If the connection to writing is obliquely coded in the poems analysed above, Coleman further explicates and ironises
the connection between writing and the consumption of others elsewhere in Mad Dog Black Lady, even to the extent of implicating herself as a consuming figure from a particular racial, gender, and class position.
48) The Rukhian people's identification of the aeroplane with this fearsome raptor anchors and ironises
the name that Archer gives to his mythical country: an alternative version of the name for 'roc' is 'rukh' ('Roc (Mythology)'), and this 'roc' proves its namesake country's undoing.
In 1959, Donald Davie's essay 'Remembering the Movement' works to distinguish the poetry of the decade as belonging to a particular period of literary history, and his title obviously ironises
his own 'Remembering the Thirties', a poem about a distinct intellectual tradition.
Yin Xinzhen ironises
in her 'portable cities', made from rags and placed in suitcases, a reductive approach of tourists to the complex new cityscapes they encounter.
Lastly I will argue that Catullus is entirely conscious of the irony of his simile and, although it seems prima facie that he uses Laodamia as an example of the ideal he envisions for Lesbia (and himself), he ironises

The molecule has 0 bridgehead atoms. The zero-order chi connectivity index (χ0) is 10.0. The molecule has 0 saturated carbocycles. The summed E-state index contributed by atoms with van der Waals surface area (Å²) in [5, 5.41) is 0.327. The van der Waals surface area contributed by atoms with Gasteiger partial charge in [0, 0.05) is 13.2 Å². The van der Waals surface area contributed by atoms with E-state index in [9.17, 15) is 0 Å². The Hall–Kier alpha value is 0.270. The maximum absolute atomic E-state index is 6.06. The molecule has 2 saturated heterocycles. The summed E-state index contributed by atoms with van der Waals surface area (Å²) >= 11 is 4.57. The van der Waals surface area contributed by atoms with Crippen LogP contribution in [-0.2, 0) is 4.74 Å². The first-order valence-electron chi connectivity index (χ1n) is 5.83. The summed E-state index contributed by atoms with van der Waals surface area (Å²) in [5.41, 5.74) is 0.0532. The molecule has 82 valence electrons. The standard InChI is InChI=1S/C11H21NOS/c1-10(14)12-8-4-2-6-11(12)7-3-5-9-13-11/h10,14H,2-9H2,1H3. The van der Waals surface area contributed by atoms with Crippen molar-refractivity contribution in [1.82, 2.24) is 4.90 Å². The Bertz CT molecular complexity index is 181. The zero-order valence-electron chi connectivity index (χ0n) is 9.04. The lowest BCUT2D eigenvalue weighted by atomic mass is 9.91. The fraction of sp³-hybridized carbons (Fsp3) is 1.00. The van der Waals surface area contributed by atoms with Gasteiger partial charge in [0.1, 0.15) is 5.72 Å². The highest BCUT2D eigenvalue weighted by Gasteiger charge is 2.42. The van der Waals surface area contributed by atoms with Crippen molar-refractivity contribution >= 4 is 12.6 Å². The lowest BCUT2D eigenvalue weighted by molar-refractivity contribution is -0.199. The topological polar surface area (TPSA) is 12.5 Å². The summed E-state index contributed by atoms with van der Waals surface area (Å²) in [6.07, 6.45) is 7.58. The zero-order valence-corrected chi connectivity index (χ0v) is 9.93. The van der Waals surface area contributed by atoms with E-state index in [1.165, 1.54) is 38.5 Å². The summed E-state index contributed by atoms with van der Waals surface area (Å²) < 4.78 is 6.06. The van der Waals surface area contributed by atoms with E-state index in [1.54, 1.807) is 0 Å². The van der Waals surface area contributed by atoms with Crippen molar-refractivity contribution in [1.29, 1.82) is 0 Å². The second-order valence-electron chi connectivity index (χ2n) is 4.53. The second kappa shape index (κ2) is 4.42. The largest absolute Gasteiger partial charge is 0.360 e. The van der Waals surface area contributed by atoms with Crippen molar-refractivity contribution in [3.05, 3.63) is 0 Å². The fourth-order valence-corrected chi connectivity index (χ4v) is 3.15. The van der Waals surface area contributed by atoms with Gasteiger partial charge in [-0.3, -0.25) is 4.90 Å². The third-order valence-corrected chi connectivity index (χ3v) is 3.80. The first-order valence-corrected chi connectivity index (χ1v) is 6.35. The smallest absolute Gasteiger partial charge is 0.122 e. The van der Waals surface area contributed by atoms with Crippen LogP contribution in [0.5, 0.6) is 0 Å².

the impossibility of such a comparison, of Lesbia as a bride.
In doing so she both ironises
the apparent closure of the story that the audience has just enjoyed, and leads the audience to appreciation of an even more sophisticated pleasure: recognition of the creative energy of the author and the actors".
As a result, the song maps out a psychological relationship among competing or, at the very least, contrary agents, which ironises
the traditional topos of the Gothic love triangle, where male rivals compete for control of the female victim/lover.
Moreover, she draws a clear distinction between these two companies: unlike the Kings Men's 'romances', the Queen's Revels' tragicomedies are 'more comic and satiric' (105), in that 'romance is complicated by the introduction of material which reverses, complicates, exaggerates, or, especially, ironises
The first time is when, after their initial lovemaking, Justin tries to talk of sexual love as a "wonderful gift": Tessa hesitates, makes a response that ironises
the sentiment, then laughs.
However, Rezzori's work ironises
, satirises and exposes the absurdity of the anti-Semite's efforts to shore up a faltering sense of social acceptance and self-righteousness through resort to race hatred and its convenient symbols.
Throughout The Songlines, Chatwin ironises
the various attempts of the narrator to cope with the harsh desert landscape.
All of which ironises
Lucius' belief in Aristomenes' excellence as a companion.